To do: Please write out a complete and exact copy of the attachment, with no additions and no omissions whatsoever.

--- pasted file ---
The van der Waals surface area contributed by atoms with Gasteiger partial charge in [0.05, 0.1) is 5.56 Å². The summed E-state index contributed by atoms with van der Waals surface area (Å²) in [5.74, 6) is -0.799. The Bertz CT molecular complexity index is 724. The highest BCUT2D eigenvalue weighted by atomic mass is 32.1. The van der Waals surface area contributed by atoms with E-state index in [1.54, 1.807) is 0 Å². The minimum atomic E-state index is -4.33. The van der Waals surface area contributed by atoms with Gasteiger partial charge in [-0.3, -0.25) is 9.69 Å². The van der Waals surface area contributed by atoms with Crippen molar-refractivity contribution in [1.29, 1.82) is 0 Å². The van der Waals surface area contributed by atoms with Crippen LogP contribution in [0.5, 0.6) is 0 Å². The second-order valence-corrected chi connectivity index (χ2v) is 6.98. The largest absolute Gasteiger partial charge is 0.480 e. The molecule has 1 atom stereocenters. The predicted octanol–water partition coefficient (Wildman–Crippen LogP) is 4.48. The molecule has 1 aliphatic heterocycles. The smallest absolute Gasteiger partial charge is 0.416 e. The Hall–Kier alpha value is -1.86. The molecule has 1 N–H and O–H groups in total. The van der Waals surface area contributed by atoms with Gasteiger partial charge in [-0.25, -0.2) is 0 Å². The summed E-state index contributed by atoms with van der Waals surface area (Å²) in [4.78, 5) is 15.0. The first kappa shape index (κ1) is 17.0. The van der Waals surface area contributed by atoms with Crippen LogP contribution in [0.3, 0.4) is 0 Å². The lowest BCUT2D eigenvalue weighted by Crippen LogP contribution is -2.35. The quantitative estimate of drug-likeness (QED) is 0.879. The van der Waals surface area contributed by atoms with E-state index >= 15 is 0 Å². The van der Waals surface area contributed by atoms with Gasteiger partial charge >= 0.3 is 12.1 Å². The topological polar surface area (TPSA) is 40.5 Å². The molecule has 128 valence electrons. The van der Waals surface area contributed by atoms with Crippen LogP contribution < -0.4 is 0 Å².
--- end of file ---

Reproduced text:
The van der Waals surface area contributed by atoms with Gasteiger partial charge in [0.05, 0.1) is 5.56 Å². The summed E-state index contributed by atoms with van der Waals surface area (Å²) in [5.74, 6) is -0.799. The Bertz CT molecular complexity index is 724. The highest BCUT2D eigenvalue weighted by atomic mass is 32.1. The van der Waals surface area contributed by atoms with E-state index in [1.54, 1.807) is 0 Å². The minimum atomic E-state index is -4.33. The van der Waals surface area contributed by atoms with Gasteiger partial charge in [-0.3, -0.25) is 9.69 Å². The van der Waals surface area contributed by atoms with Crippen molar-refractivity contribution in [1.29, 1.82) is 0 Å². The van der Waals surface area contributed by atoms with Crippen LogP contribution in [0.5, 0.6) is 0 Å². The second-order valence-corrected chi connectivity index (χ2v) is 6.98. The largest absolute Gasteiger partial charge is 0.480 e. The molecule has 1 atom stereocenters. The predicted octanol–water partition coefficient (Wildman–Crippen LogP) is 4.48. The molecule has 1 aliphatic heterocycles. The smallest absolute Gasteiger partial charge is 0.416 e. The Hall–Kier alpha value is -1.86. The molecule has 1 N–H and O–H groups in total. The van der Waals surface area contributed by atoms with Gasteiger partial charge in [-0.25, -0.2) is 0 Å². The summed E-state index contributed by atoms with van der Waals surface area (Å²) in [4.78, 5) is 15.0. The first kappa shape index (κ1) is 17.0. The van der Waals surface area contributed by atoms with Crippen LogP contribution in [0.3, 0.4) is 0 Å². The lowest BCUT2D eigenvalue weighted by Crippen LogP contribution is -2.35. The quantitative estimate of drug-likeness (QED) is 0.879. The van der Waals surface area contributed by atoms with E-state index >= 15 is 0 Å². The van der Waals surface area contributed by atoms with Gasteiger partial charge >= 0.3 is 12.1 Å². The topological polar surface area (TPSA) is 40.5 Å². The molecule has 128 valence electrons. The van der Waals surface area contributed by atoms with Crippen LogP contribution < -0.4 is 0 Å².